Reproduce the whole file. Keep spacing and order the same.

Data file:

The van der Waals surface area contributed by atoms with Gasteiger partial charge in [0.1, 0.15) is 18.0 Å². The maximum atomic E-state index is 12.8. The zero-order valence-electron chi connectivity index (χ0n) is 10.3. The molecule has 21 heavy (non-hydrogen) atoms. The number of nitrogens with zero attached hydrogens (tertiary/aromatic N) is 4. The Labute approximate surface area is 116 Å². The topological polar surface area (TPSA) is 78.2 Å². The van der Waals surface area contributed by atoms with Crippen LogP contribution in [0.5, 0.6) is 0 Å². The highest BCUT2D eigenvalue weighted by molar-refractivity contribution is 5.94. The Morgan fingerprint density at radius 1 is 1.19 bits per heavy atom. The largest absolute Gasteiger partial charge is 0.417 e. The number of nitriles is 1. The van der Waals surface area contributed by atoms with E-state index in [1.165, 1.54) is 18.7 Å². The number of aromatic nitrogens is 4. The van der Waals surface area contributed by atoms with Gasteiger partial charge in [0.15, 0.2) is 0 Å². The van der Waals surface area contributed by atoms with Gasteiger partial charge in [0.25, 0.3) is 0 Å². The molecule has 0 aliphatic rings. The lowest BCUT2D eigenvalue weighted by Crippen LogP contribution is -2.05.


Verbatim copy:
The van der Waals surface area contributed by atoms with Gasteiger partial charge in [0.1, 0.15) is 18.0 Å². The maximum atomic E-state index is 12.8. The zero-order valence-electron chi connectivity index (χ0n) is 10.3. The molecule has 21 heavy (non-hydrogen) atoms. The number of nitrogens with zero attached hydrogens (tertiary/aromatic N) is 4. The Labute approximate surface area is 116 Å². The topological polar surface area (TPSA) is 78.2 Å². The van der Waals surface area contributed by atoms with Crippen LogP contribution in [0.5, 0.6) is 0 Å². The highest BCUT2D eigenvalue weighted by molar-refractivity contribution is 5.94. The Morgan fingerprint density at radius 1 is 1.19 bits per heavy atom. The largest absolute Gasteiger partial charge is 0.417 e. The number of nitriles is 1. The van der Waals surface area contributed by atoms with E-state index in [1.165, 1.54) is 18.7 Å². The number of aromatic nitrogens is 4. The van der Waals surface area contributed by atoms with Gasteiger partial charge in [0.15, 0.2) is 0 Å². The van der Waals surface area contributed by atoms with Gasteiger partial charge in [0.25, 0.3) is 0 Å². The molecule has 0 aliphatic rings. The lowest BCUT2D eigenvalue weighted by Crippen LogP contribution is -2.05.